Growing up in a seaside town, Penny Arcades were a fairly big part of my summer, Easter and Christmas holidays. Oh and weekends. It was always a treat to take my bag of 2p coins to the beach and try to win big. (Trust me, you wouldn’t want to go swimming. I was being euphemistic when I said ‘seaside town’ what I meant was ‘an island in the Thames estuary’.) The arcade is still there, but it’s in a sorry state. Perhaps there isn’t really space for seaside arcades anymore?
On Brighton seafront, nestled under the archways by the pier, sits a quiet relic of seasides past; the Mechanical Memories Museum, or as it says on the other sign, the National Museum of Penny Slots Machines (1895-1955), or as it says on yet another sign, the Old Penny Arcade Museum. It’s a quirky little museum, and although the signage is a bit schizophrenic, the premise is simple; here are slot machines from days gone by
After trading in modern money for some old money, you’re ready to hit the slots. This museum doesn’t just offer you things to look at and reflect upon, no! Instead, the old slot machines are kept in working condition so you can have a go. All those hours spent shooting Zombies in various games came in useful playing an early forerunner of the arcade shoot-em-up, but the real star of the show was the scarily accurate palm reading contraption, which was spot-on describing my companion Imogen (you might remember her from this adventure).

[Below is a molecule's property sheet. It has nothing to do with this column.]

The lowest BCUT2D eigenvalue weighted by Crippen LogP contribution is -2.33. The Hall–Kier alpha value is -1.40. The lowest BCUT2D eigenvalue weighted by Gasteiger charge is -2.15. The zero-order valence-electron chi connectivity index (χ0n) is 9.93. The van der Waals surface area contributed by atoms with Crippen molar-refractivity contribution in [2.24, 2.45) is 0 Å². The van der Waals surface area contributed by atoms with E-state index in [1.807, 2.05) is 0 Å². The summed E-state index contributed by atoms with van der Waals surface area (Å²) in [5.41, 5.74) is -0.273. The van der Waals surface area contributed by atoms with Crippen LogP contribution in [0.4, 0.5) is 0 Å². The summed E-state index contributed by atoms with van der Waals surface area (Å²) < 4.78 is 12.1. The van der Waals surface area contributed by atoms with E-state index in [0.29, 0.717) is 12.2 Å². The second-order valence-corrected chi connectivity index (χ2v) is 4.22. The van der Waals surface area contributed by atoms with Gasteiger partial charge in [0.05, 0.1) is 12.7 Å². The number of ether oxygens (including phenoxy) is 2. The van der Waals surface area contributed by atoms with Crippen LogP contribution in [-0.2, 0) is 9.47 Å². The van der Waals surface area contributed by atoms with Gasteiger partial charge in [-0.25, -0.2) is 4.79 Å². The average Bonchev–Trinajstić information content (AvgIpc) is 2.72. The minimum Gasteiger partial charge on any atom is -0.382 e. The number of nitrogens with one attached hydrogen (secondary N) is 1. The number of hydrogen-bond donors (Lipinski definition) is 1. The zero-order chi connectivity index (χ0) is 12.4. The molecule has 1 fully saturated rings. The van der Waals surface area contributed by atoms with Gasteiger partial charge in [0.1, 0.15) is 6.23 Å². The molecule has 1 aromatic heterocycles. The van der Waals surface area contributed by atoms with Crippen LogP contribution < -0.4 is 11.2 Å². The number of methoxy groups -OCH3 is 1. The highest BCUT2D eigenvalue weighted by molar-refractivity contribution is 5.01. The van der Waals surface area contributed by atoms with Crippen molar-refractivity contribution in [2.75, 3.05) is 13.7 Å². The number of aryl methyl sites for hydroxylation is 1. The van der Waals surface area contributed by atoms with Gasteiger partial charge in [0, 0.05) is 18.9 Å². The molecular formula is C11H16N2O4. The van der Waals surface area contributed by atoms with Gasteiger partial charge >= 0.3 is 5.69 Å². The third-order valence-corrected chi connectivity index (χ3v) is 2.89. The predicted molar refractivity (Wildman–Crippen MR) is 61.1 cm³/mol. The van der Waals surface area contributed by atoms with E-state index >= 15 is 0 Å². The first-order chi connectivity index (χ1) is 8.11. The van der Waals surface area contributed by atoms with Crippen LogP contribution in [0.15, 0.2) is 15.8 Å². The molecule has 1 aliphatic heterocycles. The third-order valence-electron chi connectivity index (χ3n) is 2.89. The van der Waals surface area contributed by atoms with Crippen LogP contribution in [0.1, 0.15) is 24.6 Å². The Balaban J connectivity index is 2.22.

The Penny Arcade Museum is charming enough, and it is great getting hands-on with seaside history but there were a few things that would have made the visit a bit more satisfying:
- It was great playing the games, but it would have been nice to have known what I was playing. Where was it from? Was it popular back in the day?
- Photos were allowed, but only for ‘personal use, not for the internet’ (please note the photos used here don’t show the inside of the museum) but we live with social media now, the internet is ‘personal use.’ I found the main point of the museum was not what things looked like, but how much fun it was to play the games. Surely, if photos were shared it would encourage visits?
- What was it with all the names? The story of the museum itself seems to be quite a tale, so why not tell it?